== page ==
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New York: Bill Brandt –Shadow and Light


The legacy of Bill Brandt, one of the major figures of twentieth century photography, is split between a humanist documentary approach and an artistic conception of the real. As the title of the retrospective at New York’s Museum of Modern Art suggests, a large part of Brandt’s black-and-white photographs are set in a mysterious, high-contrast environment, where men, objects and landscapes appear between shadow and light. These can be read as a manifesto for the pursuit of curiosity, supported by his various remarks on the nature of photography, which he considered to be a means of seeing the world with fresh eyes, an experience that should lead to, “a sense of wonder,” as he wrote in 1948.

Besides his passion for lighting effects, Brandt was fond of lines. We can see them everywhere, especially in his shots of architecture and landscapes. They cut the image in two or three, bringing it to life, like the road at the foot of a mountain in “Giant’s Causeway, Antrim” (1956) or in “The Pilgrim’s Way, Kent” (1950) where a white trail leads towards the unknown. But Brandt is most adept with curves, the ones that delineate countrysides and lakes, a spiral staircase, and, especially, the female body.

Brandt’s nudes, taken between 1945 and 1959, are today his most famous series. They are singular in the history of photography, and represent his emergence as an artist. During these years, Brandt photographed his models in wide angle using a fixed aperture Kodak camera originally intended to document crime scenes. But there’s nothing grotesque about the results. They are, rather, an exceptional form of poetry suffused with authenticity and playfulness more than desire, passion or love. Brandt illuminates these women in the dark, lengthening their arms and legs, stretching out their figures (especially their rear ends), rounding out their backs, playing with the crossing of their limbs to create anatomical puzzles. The lobes of their breasts suggest their sensitivity, while the lines of their buttocks—an element too often neglected in nude photography—become personality traits.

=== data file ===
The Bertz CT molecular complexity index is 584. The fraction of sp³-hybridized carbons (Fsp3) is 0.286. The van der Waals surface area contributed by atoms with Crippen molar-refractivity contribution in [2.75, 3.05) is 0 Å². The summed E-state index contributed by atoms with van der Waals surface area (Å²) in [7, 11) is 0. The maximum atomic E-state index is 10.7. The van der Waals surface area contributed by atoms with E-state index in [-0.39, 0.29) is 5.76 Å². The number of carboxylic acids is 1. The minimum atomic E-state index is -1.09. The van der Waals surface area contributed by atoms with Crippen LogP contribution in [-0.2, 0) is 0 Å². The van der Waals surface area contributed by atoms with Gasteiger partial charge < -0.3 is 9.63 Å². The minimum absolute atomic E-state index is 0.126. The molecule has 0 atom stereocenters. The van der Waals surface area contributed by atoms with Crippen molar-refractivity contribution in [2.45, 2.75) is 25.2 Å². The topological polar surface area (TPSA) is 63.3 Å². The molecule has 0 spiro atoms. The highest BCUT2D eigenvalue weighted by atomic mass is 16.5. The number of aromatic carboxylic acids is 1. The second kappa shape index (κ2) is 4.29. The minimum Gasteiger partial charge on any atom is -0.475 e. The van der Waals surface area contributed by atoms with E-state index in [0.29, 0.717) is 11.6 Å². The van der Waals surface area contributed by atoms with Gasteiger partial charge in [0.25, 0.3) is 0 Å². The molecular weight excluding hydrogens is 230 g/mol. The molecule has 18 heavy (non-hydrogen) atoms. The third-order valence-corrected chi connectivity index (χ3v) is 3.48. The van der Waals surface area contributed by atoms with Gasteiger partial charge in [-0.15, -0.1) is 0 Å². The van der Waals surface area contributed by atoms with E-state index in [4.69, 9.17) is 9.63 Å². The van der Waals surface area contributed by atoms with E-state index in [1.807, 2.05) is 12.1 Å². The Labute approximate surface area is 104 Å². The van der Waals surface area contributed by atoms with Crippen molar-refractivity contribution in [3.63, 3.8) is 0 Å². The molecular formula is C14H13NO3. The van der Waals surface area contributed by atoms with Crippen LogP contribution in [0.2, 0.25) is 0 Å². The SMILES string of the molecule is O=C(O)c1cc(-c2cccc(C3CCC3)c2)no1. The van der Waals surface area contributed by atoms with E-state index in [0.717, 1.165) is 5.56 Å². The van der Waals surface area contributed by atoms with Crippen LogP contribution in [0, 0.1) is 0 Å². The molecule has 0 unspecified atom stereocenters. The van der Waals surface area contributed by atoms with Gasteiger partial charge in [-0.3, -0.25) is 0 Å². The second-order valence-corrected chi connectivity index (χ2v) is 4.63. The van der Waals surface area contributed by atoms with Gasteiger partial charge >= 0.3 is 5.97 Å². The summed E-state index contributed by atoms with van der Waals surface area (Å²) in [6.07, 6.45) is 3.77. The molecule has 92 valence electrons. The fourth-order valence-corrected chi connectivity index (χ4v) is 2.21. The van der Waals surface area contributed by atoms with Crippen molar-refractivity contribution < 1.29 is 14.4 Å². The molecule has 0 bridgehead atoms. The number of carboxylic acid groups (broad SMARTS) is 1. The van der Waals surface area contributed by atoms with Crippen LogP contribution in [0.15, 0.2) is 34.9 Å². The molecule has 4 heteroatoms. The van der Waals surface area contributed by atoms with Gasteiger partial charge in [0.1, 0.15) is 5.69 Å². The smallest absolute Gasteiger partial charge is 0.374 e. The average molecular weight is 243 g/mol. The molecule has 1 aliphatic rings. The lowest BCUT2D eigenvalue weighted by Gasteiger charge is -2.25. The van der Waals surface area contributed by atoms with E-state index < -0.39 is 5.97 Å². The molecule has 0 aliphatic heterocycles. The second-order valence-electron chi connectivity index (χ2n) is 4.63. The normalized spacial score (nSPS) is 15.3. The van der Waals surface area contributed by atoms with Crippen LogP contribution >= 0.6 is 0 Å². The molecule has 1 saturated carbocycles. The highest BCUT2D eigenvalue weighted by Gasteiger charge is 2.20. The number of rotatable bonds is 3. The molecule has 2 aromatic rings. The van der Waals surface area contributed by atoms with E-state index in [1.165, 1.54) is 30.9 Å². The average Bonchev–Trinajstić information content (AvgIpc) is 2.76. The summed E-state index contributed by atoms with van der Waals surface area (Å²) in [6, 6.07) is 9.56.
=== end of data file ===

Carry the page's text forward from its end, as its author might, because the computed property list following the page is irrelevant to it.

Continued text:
Jonas Cuénin

Read the full article on the French version of Le Journal.

Bill Brandt : Shadow and Light
Until August 12th, 2013
MoMA de New York
11 W 53rd St
New York, NY 10019
(212) 708-9400

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